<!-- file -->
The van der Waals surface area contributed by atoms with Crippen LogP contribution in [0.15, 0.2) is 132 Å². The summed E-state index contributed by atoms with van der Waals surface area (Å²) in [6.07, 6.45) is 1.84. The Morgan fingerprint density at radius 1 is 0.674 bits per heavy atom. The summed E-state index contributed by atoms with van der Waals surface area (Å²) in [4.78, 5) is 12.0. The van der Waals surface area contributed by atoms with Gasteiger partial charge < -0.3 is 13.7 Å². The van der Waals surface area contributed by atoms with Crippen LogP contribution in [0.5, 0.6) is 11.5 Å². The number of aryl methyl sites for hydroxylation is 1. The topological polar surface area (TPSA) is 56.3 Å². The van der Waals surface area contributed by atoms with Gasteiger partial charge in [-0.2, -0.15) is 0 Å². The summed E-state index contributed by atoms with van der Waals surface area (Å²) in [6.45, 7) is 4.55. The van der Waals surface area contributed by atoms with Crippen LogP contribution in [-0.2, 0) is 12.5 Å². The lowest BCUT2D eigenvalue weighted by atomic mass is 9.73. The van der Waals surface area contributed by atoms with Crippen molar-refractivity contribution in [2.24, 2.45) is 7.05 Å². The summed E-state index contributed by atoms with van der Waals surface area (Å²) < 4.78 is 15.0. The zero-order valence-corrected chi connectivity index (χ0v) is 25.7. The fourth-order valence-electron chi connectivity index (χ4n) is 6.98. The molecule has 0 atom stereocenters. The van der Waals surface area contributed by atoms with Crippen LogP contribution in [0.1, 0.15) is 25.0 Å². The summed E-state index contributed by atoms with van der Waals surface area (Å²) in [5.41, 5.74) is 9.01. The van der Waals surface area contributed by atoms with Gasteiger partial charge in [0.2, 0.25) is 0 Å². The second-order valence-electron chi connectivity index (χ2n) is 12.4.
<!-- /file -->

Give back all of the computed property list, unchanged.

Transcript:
The van der Waals surface area contributed by atoms with Crippen LogP contribution in [0.15, 0.2) is 132 Å². The summed E-state index contributed by atoms with van der Waals surface area (Å²) in [6.07, 6.45) is 1.84. The Morgan fingerprint density at radius 1 is 0.674 bits per heavy atom. The summed E-state index contributed by atoms with van der Waals surface area (Å²) in [4.78, 5) is 12.0. The van der Waals surface area contributed by atoms with Gasteiger partial charge < -0.3 is 13.7 Å². The van der Waals surface area contributed by atoms with Crippen LogP contribution in [0.5, 0.6) is 11.5 Å². The number of aryl methyl sites for hydroxylation is 1. The topological polar surface area (TPSA) is 56.3 Å². The van der Waals surface area contributed by atoms with Gasteiger partial charge in [-0.2, -0.15) is 0 Å². The summed E-state index contributed by atoms with van der Waals surface area (Å²) in [6.45, 7) is 4.55. The van der Waals surface area contributed by atoms with Crippen LogP contribution in [-0.2, 0) is 12.5 Å². The lowest BCUT2D eigenvalue weighted by atomic mass is 9.73. The van der Waals surface area contributed by atoms with Crippen molar-refractivity contribution in [2.24, 2.45) is 7.05 Å². The summed E-state index contributed by atoms with van der Waals surface area (Å²) < 4.78 is 15.0. The zero-order valence-corrected chi connectivity index (χ0v) is 25.7. The fourth-order valence-electron chi connectivity index (χ4n) is 6.98. The molecule has 0 atom stereocenters. The van der Waals surface area contributed by atoms with Crippen LogP contribution in [0.1, 0.15) is 25.0 Å². The summed E-state index contributed by atoms with van der Waals surface area (Å²) in [5.41, 5.74) is 9.01. The van der Waals surface area contributed by atoms with Gasteiger partial charge in [0.2, 0.25) is 0 Å². The second-order valence-electron chi connectivity index (χ2n) is 12.4.